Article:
All postoperative patients are invited by Elissa to join The Boston Laryngectomy Group, affiliated with Mass Eye and Ear, as part of their recovery process.
Sarah works in the outpatient clinics with patients who have vision loss, are legally blind or struggle with other eye conditions. She helps patients cope with loss of function and sensory changes and connects them with various services such as mobility training and other programs to help patients maintain as much independence as possible. “I work to help people find the services they need for a particular circumstance,” said Sarah. “It could be transportation, housing, income, or food resources.”
Some resources are available right at Mass Eye and Ear, such as the Vision Rehabilitation Department, which helps low vision patients learn how to use different devices to help them see and read better. Patients can also be referred to outside organizations like Visions of Independence and the Mass Association for the Blind, or if they qualify as legally blind, the Mass Commission for the Blind.
Sarah also works with patients who are in crisis, specifically in the Emergency Department. She provides crisis-intervention to patients struggling with mental health emergencies and helps connect them with mental health resources in the community. She also supports patients who are victims of domestic violence or dealing with other emergency situations, making necessary referrals when needed.
Meeting mental health needs
From eye care patients who struggle with chronic or debilitating illnesses to head and neck cancer patients going through life changing surgeries, there is almost always a period of adjustment that can include feelings of depression and anxiety.
Daily activities that once came naturally are now difficult to complete, leaving patients and their families in potential hardship. The social work team works with patients and their families providing short term supportive counseling and connecting them with appropriate resources in the community to help them navigate their recovery. Often this involves assessing mental health needs and helping them find mental health providers in the community.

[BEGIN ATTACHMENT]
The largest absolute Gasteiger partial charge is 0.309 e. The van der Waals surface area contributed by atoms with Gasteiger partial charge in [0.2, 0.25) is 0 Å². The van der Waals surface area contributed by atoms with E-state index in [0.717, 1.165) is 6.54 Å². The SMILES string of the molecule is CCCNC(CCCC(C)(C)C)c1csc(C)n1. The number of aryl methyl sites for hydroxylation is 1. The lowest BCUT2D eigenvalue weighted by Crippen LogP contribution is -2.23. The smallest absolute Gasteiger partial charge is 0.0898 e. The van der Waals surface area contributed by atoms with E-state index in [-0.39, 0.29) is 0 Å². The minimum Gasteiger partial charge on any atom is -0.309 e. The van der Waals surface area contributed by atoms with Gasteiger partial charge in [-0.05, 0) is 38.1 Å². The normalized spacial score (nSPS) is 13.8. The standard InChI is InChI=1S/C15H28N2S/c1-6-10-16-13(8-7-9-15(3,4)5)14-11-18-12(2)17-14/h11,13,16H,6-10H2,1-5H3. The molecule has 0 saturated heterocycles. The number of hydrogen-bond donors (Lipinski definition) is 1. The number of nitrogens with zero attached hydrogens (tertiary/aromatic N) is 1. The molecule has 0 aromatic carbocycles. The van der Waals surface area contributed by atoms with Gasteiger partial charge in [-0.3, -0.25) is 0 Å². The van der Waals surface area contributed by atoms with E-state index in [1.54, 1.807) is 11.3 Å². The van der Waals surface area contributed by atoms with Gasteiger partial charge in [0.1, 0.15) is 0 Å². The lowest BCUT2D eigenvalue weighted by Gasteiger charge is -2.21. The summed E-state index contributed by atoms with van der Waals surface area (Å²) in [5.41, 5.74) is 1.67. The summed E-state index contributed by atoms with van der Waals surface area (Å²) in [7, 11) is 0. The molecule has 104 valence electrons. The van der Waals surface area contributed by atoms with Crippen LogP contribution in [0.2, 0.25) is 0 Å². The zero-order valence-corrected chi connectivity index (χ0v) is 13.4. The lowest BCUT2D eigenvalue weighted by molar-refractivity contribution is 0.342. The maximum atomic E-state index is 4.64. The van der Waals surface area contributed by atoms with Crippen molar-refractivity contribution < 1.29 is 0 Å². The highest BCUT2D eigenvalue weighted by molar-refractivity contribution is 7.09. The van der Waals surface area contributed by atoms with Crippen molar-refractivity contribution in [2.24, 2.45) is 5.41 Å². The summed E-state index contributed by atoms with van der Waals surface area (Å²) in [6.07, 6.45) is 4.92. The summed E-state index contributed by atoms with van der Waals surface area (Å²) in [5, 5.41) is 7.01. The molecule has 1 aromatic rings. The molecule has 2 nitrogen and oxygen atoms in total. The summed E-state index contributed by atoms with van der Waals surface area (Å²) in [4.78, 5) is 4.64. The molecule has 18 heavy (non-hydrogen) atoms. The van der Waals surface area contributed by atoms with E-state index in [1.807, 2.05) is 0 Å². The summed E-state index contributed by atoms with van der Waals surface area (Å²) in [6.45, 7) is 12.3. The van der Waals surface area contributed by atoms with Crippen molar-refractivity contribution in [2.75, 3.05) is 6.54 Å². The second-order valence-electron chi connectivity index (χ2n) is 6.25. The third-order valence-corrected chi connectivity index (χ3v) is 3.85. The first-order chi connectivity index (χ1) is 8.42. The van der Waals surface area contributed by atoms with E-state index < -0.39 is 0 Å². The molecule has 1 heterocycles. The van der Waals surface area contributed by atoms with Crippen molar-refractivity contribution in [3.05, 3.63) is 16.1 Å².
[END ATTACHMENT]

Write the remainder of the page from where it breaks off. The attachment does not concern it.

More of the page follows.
If staff notice a significant change in a patient’s presentation, it could be an indicator that the patient is struggling emotionally or psychologically and a referral to social work would be indicated. The social work team works very hard to connect patients with support resources as quickly as possible.
The team also works closely with families to ensure they are aware of the signs of depression and encourages them to have open conversations with their family member who is healing.
“You can see a wound healing, but internally you won’t see a person healing,” said Antonio. “We hope families can recognize and help their loved ones open up and accept help.”
Utilizing this resource
The social work staff work with patients of all socioeconomic backgrounds. “Our team looks at the whole picture,” said Antonio. “Not just the surgery and the medical components but the social determinants of health and mental health.” The team ensures that all patients have equal access to resources, as the illnesses and surgeries often disrupt life as the patient previously knew it.
The Mass Eye and Ear Social Work Department is specific to the needs of patients who come to this specialized institution, and the department addresses the many effects that these illnesses have on the lives of our patients with specific attention to their mental health needs.
Learn more about Mass Eye and Ear’s Social Work Department and how it can be a resource to you or a loved one. To contact the department, call 617-573-3550.